EDA, Incorporated

Fan, Blower and HVAC Calculations

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Fan, Blower, and HVAC Applications

References

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The following links have been reviewed and approved to be the best engineering information available on the internet, so please enjoy and if you have a better link of engineering information, email it to SiteManager@edasolutions.com .

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On-Line Fan Calculations and Properties

Use basic Fan Laws to calculate the capacity, pressure, and horsepower of equipment running at different speeds. Determine the density of air depending on barometric pressure and temperature. Calculate the velocity pressure of your fans, and the round duct equivalent of a rectangular duct.

Use of this program is very simple. Just input the conditions about the application you are considering and click the appropriate "Calculate" button.

After the results are shown you can then use the "copy and paste" functions on your browser to transfer this information to other applications.

Technical References and Assumptions

This program is designed to calculate the various properties of fans and blowers

The basic calculations on which these results are based can be found in many publications. One excellent one is:

Engineering Guide Published by Chicago Blower Corporation

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On-Line Duct Friction Loss and Velocity Pressure Calculation

Calculate the Duct Friction Loss for any sized round of rectangular duct. The program accommodates any gas or vapor, thus it can be used for industrial applications handling like scrubbers as well as traditional commercial HVAC applications. As well as friction loss, this program also calculates the Velocity Pressure in the duct.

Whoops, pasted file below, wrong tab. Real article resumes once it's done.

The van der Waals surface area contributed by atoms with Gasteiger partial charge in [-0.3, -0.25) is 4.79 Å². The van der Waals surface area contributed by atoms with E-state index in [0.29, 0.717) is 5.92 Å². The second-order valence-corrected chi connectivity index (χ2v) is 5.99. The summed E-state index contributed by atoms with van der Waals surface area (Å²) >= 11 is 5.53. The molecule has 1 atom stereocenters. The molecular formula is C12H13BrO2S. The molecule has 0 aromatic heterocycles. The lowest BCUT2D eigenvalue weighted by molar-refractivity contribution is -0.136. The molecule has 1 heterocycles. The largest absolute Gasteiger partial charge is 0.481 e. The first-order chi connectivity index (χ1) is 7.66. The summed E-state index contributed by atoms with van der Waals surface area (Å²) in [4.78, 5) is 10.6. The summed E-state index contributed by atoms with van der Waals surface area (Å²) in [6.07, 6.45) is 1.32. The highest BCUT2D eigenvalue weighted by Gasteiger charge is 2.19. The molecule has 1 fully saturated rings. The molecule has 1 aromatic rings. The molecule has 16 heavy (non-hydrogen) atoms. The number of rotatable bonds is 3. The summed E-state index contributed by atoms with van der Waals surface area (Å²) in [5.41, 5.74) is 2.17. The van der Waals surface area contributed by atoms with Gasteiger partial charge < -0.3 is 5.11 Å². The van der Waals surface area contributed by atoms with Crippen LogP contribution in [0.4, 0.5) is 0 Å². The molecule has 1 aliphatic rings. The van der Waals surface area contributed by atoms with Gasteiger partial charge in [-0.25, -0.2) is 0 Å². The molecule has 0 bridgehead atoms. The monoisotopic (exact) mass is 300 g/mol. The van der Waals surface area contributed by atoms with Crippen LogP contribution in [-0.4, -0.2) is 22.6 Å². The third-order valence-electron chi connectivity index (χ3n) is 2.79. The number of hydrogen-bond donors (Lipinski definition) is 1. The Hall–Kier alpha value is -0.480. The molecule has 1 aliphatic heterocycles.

How to Use the Duct Friction Loss Program

Use of this program is very simple. Just input the information about the flow application you are considering and click the "Calculate Duct Loss and Velocity Pressure" button at the end of he form. A window will then come up showing you all the results. To change an input simple hit your browser's "Back" button, change the data as needed, and click the "Calculate Duct Loss and Velocity Pressure" button again.

After the results are shown you can then use the "copy and paste" functions on your browser to transfer this information to other applications.

If your are you are considering a compressible fluid system that is usually contained in pipes instead of ducts, has pressure drops measured in PSI instead of inches of Water, operates at pressures significantly higher or lower that atmospheric, or needs to consider the compressibility factor of the gas, then you should not use this program. Instead use On-Line Gas Friction Loss for any Pipe Size or On-line Compressible Flow Pressure Loss, both found on this site.

Technical References and Assumptions